The gentleman's name? - Peter Whitby. "His crack's brilliant," says Harry, "but he's still a hopeless referee."

FROM the same source (the sedulous Mr Sixsmith) details of how Sunderland's joy was finally unconfined after Saturday's win over the Boro. Sunderland were being cheered off when the scoreboard rolled over from Arsenal 4 Newcastle United 0 to Arsenal 5. For reasons unknown, the disc jockey had been playing Paint Your Wagon. Immediately he changed track to Perfect Day.

AN eye still on Sunderland, Tom Purvis sends a long and ingenious poem by Kevin Cadwallender called The Magpie and the Sand Dancer, based on The Walrus and the Carpenter.

It's about the rivalry between Sunderland and Newcastle, accompanied in Tom's text - "courtesy of the computer's clip art facility" - by black cats and dancing penguins.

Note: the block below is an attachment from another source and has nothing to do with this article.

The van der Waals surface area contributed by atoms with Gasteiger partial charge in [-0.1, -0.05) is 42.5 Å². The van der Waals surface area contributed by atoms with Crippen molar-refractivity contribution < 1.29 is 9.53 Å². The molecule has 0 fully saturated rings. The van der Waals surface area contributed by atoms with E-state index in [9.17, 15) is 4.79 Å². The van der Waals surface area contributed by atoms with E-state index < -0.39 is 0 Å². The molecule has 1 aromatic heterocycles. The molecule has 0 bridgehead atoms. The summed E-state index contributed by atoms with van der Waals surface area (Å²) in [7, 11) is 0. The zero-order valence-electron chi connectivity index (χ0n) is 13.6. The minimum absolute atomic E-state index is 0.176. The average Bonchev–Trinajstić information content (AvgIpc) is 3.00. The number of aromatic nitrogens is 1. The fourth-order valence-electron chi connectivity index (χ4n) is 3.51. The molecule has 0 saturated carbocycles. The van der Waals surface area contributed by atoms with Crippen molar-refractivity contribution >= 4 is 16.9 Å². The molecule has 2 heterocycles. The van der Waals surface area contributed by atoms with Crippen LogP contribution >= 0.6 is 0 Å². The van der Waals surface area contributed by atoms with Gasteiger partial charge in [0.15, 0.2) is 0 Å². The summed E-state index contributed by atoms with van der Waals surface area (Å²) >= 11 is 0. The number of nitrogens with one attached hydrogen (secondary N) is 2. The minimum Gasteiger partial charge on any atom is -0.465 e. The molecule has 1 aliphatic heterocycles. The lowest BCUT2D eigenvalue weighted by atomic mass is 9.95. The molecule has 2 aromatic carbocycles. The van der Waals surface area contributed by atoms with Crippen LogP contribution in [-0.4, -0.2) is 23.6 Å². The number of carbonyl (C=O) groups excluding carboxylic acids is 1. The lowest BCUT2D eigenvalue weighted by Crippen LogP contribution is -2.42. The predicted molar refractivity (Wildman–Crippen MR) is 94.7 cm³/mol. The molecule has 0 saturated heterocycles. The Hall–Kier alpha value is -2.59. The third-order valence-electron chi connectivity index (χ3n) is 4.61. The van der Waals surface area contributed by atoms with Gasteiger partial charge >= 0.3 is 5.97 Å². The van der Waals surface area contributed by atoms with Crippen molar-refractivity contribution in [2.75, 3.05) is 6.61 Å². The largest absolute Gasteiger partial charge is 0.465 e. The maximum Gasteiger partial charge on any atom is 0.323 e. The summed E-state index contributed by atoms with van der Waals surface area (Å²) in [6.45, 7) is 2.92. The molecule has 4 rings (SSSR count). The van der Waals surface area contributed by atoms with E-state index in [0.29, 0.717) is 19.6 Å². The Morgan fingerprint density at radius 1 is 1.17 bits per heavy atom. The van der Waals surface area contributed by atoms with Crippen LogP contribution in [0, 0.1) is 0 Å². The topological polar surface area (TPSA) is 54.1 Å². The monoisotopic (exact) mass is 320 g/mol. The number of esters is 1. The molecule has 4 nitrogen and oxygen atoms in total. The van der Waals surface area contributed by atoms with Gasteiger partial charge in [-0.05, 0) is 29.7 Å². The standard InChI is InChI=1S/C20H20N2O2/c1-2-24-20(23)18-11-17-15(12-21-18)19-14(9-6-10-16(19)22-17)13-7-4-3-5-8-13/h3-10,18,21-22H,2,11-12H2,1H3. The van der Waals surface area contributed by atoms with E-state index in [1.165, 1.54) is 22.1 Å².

"Alas the clip art doesn't include a magpie, though the other black and white bird is perhaps a close relative," pleads Tom.

Alas, also, space allows the first verse:

The rain was raining on the street

Raining with all its might

It did its very best to make

Houses disappear from sight

And this is odd, because it was

The Stadium of Light."

The six footballers who by the end of 1999-2000 had scored 100 or more Premiership goals (Backtrack, December 12) were Alan Shearer, Andy Cole, Les Ferdinand, Ian Wright, Robbie Fowler and Matt le Tissier.

Readers are today invited to identify the only player to score two penalties in the same FA Cup final.

The final word, and the last word for the year 2000, on Friday.